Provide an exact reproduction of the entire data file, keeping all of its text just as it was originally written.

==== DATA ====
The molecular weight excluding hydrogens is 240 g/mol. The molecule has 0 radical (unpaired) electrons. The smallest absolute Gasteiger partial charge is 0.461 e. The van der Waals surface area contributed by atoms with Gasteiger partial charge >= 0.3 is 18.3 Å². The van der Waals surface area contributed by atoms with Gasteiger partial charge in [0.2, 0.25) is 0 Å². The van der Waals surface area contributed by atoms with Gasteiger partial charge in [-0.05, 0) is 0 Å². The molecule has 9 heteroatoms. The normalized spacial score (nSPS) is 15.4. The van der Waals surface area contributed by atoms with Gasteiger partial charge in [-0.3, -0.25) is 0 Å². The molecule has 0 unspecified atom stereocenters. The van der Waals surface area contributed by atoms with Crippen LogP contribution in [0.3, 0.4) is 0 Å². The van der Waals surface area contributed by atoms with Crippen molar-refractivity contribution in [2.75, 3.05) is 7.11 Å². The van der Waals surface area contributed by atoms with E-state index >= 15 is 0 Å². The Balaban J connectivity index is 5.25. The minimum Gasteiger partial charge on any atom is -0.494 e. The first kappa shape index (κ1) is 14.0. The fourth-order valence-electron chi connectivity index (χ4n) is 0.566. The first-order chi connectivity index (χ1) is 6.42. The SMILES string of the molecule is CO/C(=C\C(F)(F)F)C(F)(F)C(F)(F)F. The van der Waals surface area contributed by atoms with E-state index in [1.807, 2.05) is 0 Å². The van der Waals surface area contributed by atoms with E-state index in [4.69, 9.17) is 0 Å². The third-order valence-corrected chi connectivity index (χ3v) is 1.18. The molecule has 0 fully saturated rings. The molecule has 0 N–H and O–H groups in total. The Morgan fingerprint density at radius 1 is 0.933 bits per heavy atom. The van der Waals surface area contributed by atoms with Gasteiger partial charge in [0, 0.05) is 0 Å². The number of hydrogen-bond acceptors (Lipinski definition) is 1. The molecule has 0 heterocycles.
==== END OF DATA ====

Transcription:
The molecular weight excluding hydrogens is 240 g/mol. The molecule has 0 radical (unpaired) electrons. The smallest absolute Gasteiger partial charge is 0.461 e. The van der Waals surface area contributed by atoms with Gasteiger partial charge >= 0.3 is 18.3 Å². The van der Waals surface area contributed by atoms with Gasteiger partial charge in [0.2, 0.25) is 0 Å². The van der Waals surface area contributed by atoms with Gasteiger partial charge in [-0.05, 0) is 0 Å². The molecule has 9 heteroatoms. The normalized spacial score (nSPS) is 15.4. The van der Waals surface area contributed by atoms with Gasteiger partial charge in [-0.3, -0.25) is 0 Å². The molecule has 0 unspecified atom stereocenters. The van der Waals surface area contributed by atoms with Crippen LogP contribution in [0.3, 0.4) is 0 Å². The van der Waals surface area contributed by atoms with Crippen molar-refractivity contribution in [2.75, 3.05) is 7.11 Å². The van der Waals surface area contributed by atoms with E-state index >= 15 is 0 Å². The Balaban J connectivity index is 5.25. The minimum Gasteiger partial charge on any atom is -0.494 e. The first kappa shape index (κ1) is 14.0. The fourth-order valence-electron chi connectivity index (χ4n) is 0.566. The first-order chi connectivity index (χ1) is 6.42. The SMILES string of the molecule is CO/C(=C\C(F)(F)F)C(F)(F)C(F)(F)F. The van der Waals surface area contributed by atoms with E-state index in [1.807, 2.05) is 0 Å². The van der Waals surface area contributed by atoms with E-state index in [4.69, 9.17) is 0 Å². The third-order valence-corrected chi connectivity index (χ3v) is 1.18. The molecule has 0 fully saturated rings. The molecule has 0 N–H and O–H groups in total. The Morgan fingerprint density at radius 1 is 0.933 bits per heavy atom. The van der Waals surface area contributed by atoms with Gasteiger partial charge in [0, 0.05) is 0 Å². The number of hydrogen-bond acceptors (Lipinski definition) is 1. The molecule has 0 heterocycles.